The bank’s stability is vital for Aremnia’s financial system: it is one of the ten largest banks with a network of 73 branches across the country. Technically, it is a separate legal entity from its parent company in Russia, but the use of Visa and Mastercard and international money transfers has become arduous.

“I can’t use my bank cards to pay for goods and services even in Armenia, I can’t receive money transfers either,” Anahit Gevorkyan, a Yerevan resident in her 40s, told IWPR. According to Gevorkyan, customers were only able to take loans from the bank or deposit money into their bank account.

On February 28, Armenia’s central bank issued a statement emphasising that it regulated and controlled VTB-Armenia and that “[its] services and instruments…will be fully available to our customers, except for some restrictions related to money transfers”.

As a measure to tame panic, VTB-Armenia launched a new type of deposit account in the national dram currency with an annual interest ratee of 15 to 17 per cent, twice as high as the average interest rate of 8-8.5 per cent on deposits in other banks.

On March 30, it was reported that as part of a process of digital transformation and optimisation, VTB-Armenia CJSC (Closed Joint-Stock Company) had signed an agreement with Ardshinbank CJSC, one of Armenia’s leading banks, to sell about 11 per cent of its retail loan portfolio. VTB Armenia said in a statement that the transaction amounted to 24 billion Armenian drams (50 million dollars).

While the bank stated that the sale was a result of “changes in the strategy of the retail business and the optimisation of business processes,” experts believe that, due to the sanction regime, the bank wants to get rid of its dollar loans, which under the current circumstances can cause operational problems.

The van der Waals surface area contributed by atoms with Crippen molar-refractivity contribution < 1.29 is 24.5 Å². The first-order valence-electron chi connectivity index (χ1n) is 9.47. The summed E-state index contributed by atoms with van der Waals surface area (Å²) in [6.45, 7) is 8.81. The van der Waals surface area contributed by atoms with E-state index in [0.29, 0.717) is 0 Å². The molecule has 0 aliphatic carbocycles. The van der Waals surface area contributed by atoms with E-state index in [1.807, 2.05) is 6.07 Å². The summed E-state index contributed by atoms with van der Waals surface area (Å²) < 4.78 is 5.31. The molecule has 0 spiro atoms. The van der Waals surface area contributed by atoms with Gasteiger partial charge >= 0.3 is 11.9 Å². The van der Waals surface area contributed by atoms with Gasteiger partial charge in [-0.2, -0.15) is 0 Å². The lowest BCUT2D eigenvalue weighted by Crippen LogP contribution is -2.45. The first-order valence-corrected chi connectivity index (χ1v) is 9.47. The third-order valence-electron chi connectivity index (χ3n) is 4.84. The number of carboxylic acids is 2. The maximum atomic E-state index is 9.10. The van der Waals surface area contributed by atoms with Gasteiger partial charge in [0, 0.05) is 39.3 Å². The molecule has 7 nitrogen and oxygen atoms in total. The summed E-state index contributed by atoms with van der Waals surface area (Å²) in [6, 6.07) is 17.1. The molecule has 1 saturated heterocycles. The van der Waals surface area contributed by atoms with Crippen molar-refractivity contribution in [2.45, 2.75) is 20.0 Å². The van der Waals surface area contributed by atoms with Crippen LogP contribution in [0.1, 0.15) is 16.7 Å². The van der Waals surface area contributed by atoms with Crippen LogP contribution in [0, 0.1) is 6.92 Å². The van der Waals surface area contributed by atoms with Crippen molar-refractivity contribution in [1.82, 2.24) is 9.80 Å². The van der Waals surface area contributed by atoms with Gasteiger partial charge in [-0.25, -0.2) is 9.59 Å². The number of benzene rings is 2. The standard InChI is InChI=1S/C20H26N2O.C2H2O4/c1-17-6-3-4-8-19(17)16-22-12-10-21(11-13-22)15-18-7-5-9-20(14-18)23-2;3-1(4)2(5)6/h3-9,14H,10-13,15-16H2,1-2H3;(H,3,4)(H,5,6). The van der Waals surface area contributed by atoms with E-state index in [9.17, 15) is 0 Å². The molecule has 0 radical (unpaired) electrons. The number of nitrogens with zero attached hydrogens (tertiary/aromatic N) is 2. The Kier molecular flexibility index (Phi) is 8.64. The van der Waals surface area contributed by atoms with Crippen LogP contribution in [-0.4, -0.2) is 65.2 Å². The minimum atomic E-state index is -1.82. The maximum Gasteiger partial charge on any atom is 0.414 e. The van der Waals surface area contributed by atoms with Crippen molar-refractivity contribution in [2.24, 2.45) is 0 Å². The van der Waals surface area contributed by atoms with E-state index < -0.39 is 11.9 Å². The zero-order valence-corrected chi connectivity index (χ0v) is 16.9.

The lender is also looking for alternative means to partially circumvent the sanctions and make card payments available for its customers.

“Currently, VTB Bank [Armenia] is working on the launch of Mir and UnionPay payment cards,” said Ivan Telegin, CEO and chairman of the bank’s board of directors. In 2014, Russia developed these bank cards for residents of Crimea in the wake of the sanctions which were applied after Moscow annexed the peninsula.

The lender’s challenges, however, stretch beyond its retail operations. In a statement released on March 30 as part of the justification for the mine’s closure, VTB Bank in Russia stated that it owned the Teghut copper-molybdenum deposit, which suspended its activities in early March. In 2021, the mine contributed 30 million dollars to the state coffers, making it Armenia’s tenth largest taxpayer. The company cited technical reasons for the suspension, but did not deny the difficulties it faced in delivering products to European buyers due to the war in Ukraine and resulting sanctions.